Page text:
Lenz Grimmer is a member of the MySQL Community Relations team at Sun Microsystems. He lives in Hamburg, Germany and has worked for MySQL since April, 2002. Before joining the Community Team in December 2005, he was a member of the release engineering team that is in charge of creating the official release builds of the MySQL server.
Hi Adam, thanks for allowing me to ask you some questions. Please tell us a bit about yourself, what is your background? Where are you located?
Adam: I've been in IT now for more than a quarter of a century, variously as a programmer, systems analyst, database admin and consultant. The first job I had was writing software for cash registers in assembler, and back end software in C and COBOL on UNIX. I'm active in a number of open source projects and am the admin of dotProject. I now work in the web team which is responsible for maintaining the mysql.com web sites.
I currently live in a rural area in Victoria, Australia, about 200km north west from the state capital, Melbourne.
How and when did you join the MySQL team (aka the Sun Database Group)?
Adam: I joined MySQL as a web developer in October 2005, just before the GA release of MySQL 5.0. Arjen Lentz, who was then in the Community Team, had posted an ad on an open source list I was subscribed to. I thought it sounded like a great job and applied.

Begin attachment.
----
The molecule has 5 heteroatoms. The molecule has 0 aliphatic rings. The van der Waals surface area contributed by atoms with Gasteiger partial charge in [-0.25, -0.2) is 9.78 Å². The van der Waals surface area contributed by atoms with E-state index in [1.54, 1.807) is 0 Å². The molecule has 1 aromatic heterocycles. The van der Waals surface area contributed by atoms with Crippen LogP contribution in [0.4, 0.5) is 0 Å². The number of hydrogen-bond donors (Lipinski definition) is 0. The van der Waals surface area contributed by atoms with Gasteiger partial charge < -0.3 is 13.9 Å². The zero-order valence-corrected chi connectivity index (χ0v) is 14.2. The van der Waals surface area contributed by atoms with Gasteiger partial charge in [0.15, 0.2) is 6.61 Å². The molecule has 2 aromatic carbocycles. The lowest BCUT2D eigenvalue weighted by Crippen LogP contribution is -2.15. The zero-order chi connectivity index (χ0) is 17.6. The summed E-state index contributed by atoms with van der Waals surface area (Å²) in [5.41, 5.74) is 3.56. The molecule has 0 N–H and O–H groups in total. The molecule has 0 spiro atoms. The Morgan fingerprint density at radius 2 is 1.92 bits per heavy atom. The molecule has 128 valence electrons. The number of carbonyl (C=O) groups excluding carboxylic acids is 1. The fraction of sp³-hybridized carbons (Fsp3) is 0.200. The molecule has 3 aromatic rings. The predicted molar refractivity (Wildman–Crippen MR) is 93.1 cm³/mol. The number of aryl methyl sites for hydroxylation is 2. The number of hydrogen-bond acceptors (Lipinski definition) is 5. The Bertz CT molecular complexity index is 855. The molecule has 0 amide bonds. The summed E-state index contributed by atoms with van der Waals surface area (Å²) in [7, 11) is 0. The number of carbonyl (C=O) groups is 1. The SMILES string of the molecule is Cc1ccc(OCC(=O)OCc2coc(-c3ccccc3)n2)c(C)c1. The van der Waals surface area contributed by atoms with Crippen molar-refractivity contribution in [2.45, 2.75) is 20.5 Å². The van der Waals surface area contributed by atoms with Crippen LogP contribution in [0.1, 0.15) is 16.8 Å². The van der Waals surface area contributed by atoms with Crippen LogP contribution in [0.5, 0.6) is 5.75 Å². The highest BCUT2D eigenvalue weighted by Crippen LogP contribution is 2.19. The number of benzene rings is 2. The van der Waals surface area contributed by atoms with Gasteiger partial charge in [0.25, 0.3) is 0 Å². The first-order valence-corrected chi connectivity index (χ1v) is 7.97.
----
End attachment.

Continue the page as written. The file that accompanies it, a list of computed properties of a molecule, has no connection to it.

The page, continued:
What team are you in and what is your role? What tasks are you responsible for?
Adam: I'm in the Web Team, which is part of the Marketing department. Although my job title is "Web Developer" I also do most of the system administration on the two dozen or so servers our team uses. My main role is developing new core code and tools to assist our team in managing and deploying the mysql.com websites.
How does it feel like working for a virtual organization? Do you see any advantages/disadvantages in this working environment?
Adam: To be honest, I took the job because it was a virtual organization. I live a long way from the business centre of my state, and have since moved further out. The virtual nature means as long as I have a decent internet connection I can work. I've resolved issues on our sites from some very interesting places, like the Green Room at the Melbourne Writers Festival, the carpark of Lake Tahoe, and countless coffee shops. I often have to apologise for the rooster crowing in the background when I'm on conference calls. Gets people talking though!
What does your workplace look like? What do you seen when you look out the window?
Adam: As I mentioned I've recently moved out to a rural area, so my window faces out to the paddock to the north of the house. In the distance I can see the neighbour's sheep and some cows. On the other side I can see a vineyard which is currently in full leaf (November is spring time in Australia). There are parrots in the gum trees that shade the house, and superb wrens trying to get insects closer to the ground. I can hear the cry of ravens, the warbling song of magpies and the occasional duck, plover and egret out on the dam.
While I can't see Jackie (the rooster), I can certainly hear him. When we first got him as a chick we thought it was going to be a hen, but when it became clear it was a rooster we called him "Auntie Jack" or Jackie for short. You have to be Australian to understand that I think.